Today at CES 2016, Lenovo teased an upcoming smartphone that will be made in conjunction with Google’s motion-sensing wunderkind; Project Tango. This will be the first Tango-enabled mobile device for consumers and it promises to provide a “magic window” of digital information and objects in the real world. But will it ever make it to Australia?
The as-yet unnamed smartphone will reportedly be powered by the Qualcomm Snapdragon processor and will be a flagship product for the Project Tango platform. For those who are scratching their heads, Project Tango is a technology platform developed by Google which uses advanced computer vision, depth sensing and motion tracking cameras to create 3D experiences; be it augmented-reality apps or traditional VR gaming. All of the data is pulled in and processed in real-time by two computer vision processors.
The technology is kind of similar to Microsoft’s HoloLens, but much more sophisticated. It essentially works like human eyes: Tango-equipped hardware can detect its position relative to the world around it without using GPS or other external signals. You can read up on what makes the project so special here.
According to Lenovo, its new phone will be able to react to every movement of the user, from stepping forward to leaning from side to side. This will enable app developers to create new gaming experiences, where your home gets transformed into the game world. The platform can also recognise locations it has been in previously without referring to GPS coordinates.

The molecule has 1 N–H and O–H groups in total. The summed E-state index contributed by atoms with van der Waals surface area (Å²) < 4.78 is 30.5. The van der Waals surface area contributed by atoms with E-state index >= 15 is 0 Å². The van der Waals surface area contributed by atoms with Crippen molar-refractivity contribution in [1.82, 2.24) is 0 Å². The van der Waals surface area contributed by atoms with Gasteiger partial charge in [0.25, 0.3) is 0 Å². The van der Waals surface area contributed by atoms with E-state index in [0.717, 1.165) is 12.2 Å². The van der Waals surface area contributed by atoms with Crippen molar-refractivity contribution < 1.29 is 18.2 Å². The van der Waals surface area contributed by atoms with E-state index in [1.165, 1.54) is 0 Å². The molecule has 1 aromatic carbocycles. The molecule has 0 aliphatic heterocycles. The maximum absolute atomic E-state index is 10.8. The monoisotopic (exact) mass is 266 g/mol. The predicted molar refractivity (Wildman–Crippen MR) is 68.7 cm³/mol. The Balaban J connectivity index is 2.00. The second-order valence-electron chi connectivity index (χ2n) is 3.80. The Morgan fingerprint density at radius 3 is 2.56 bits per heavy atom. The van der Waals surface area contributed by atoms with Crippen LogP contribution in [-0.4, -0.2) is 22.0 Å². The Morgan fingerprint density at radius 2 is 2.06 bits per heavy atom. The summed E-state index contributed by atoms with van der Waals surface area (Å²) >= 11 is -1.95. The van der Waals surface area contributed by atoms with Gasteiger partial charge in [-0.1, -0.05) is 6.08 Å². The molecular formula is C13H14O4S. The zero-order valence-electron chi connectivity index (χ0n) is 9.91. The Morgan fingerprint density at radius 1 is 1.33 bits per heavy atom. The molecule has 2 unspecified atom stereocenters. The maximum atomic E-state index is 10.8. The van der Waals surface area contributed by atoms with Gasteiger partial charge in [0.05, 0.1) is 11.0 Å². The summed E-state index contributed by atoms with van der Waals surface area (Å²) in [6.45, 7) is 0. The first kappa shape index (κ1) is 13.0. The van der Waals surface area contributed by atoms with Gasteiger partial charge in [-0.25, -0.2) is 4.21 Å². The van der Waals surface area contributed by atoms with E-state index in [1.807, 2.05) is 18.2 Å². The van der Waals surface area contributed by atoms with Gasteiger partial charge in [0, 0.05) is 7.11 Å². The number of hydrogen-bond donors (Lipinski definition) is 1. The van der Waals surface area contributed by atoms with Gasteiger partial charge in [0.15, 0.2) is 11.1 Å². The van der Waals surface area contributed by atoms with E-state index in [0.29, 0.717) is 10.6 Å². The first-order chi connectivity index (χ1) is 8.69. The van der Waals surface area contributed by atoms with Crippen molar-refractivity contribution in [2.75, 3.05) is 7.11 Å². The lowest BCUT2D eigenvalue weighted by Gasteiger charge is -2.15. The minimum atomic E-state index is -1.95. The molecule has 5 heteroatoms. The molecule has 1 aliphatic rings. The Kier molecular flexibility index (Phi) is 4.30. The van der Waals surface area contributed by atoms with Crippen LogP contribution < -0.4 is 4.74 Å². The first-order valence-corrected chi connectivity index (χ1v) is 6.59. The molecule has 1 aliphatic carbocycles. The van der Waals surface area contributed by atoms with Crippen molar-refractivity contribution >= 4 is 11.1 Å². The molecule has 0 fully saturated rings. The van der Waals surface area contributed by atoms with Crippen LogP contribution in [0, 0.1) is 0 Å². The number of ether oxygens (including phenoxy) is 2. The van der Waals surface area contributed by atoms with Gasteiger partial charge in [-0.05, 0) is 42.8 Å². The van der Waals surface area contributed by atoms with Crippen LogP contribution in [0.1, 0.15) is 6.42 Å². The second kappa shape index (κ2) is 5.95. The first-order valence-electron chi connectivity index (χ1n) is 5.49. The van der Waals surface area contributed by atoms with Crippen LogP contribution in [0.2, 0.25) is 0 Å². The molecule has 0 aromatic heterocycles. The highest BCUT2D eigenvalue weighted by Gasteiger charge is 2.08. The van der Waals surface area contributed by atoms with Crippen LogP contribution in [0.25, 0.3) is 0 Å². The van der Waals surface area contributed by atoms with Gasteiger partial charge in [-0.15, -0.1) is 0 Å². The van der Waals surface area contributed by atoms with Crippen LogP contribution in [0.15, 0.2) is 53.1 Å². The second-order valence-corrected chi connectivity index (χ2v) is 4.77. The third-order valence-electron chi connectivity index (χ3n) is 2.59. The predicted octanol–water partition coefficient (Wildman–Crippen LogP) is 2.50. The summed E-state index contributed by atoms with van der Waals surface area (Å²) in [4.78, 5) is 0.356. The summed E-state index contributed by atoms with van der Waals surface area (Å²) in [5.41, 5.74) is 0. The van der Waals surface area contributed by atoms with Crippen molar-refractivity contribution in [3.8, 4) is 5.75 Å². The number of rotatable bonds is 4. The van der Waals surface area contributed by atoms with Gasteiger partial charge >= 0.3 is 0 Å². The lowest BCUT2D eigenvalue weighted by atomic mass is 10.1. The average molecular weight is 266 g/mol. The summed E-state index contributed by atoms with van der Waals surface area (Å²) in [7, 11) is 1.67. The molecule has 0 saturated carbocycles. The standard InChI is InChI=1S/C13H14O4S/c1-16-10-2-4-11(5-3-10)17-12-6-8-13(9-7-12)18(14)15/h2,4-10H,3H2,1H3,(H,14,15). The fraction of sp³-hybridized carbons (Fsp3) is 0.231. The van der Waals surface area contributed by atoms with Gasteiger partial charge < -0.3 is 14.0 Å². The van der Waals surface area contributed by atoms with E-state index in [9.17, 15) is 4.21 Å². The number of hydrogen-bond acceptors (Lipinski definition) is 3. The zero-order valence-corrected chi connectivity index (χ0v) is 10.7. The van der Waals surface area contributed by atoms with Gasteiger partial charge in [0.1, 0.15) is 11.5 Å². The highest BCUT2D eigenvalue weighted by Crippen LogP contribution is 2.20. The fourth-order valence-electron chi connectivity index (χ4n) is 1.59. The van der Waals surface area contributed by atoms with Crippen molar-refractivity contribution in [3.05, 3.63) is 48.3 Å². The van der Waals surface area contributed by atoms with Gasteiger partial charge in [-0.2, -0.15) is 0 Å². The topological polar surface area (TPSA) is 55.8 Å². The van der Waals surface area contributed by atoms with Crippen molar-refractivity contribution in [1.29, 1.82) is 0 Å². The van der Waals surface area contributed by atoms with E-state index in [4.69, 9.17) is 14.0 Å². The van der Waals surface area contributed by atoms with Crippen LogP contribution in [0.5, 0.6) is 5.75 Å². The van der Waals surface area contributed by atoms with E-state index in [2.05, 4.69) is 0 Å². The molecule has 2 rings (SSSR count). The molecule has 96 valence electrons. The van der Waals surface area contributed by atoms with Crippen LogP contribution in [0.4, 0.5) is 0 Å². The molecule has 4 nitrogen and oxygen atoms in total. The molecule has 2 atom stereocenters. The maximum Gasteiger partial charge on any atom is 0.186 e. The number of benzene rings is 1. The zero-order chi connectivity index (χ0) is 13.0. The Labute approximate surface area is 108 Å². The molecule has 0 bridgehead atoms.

A big advantage here is that it will continue to work anywhere it can see, even if there’s no GPS signal. Lenovo gave the example of being guided through a shopping center straight to the specific item that you’re after.
Lenovo is asking developers to help build the Project Tango app ecosystem in the lead up to the phone’s launch. Interested parties can download the Project Tango Tablet Development Kit and then send their project proposals to Google before February 15, 2016.
Successful applicants will receive undisclosed funding and may see their app appear on Lenovo’s smartphone at launch. (You can bone up on the eligibility requirements and judging criteria here.)
This is all well and good, but what are the chances of the device turning up in Australia? With the exception of a few Motorola handsets, Lenovo currently has no smartphone presence here. We asked Lenovo about Australian availability and have yet to receive a response; rarely a good sign. We’ll be sure to update you as soon as we hear anything official.
Update: Lenovo has since announced that the phone will be available globally from the US summer. It will also be priced below $US500. Hurrah!
Chris Jager traveled to CES 2016 as a guest of Lenovo.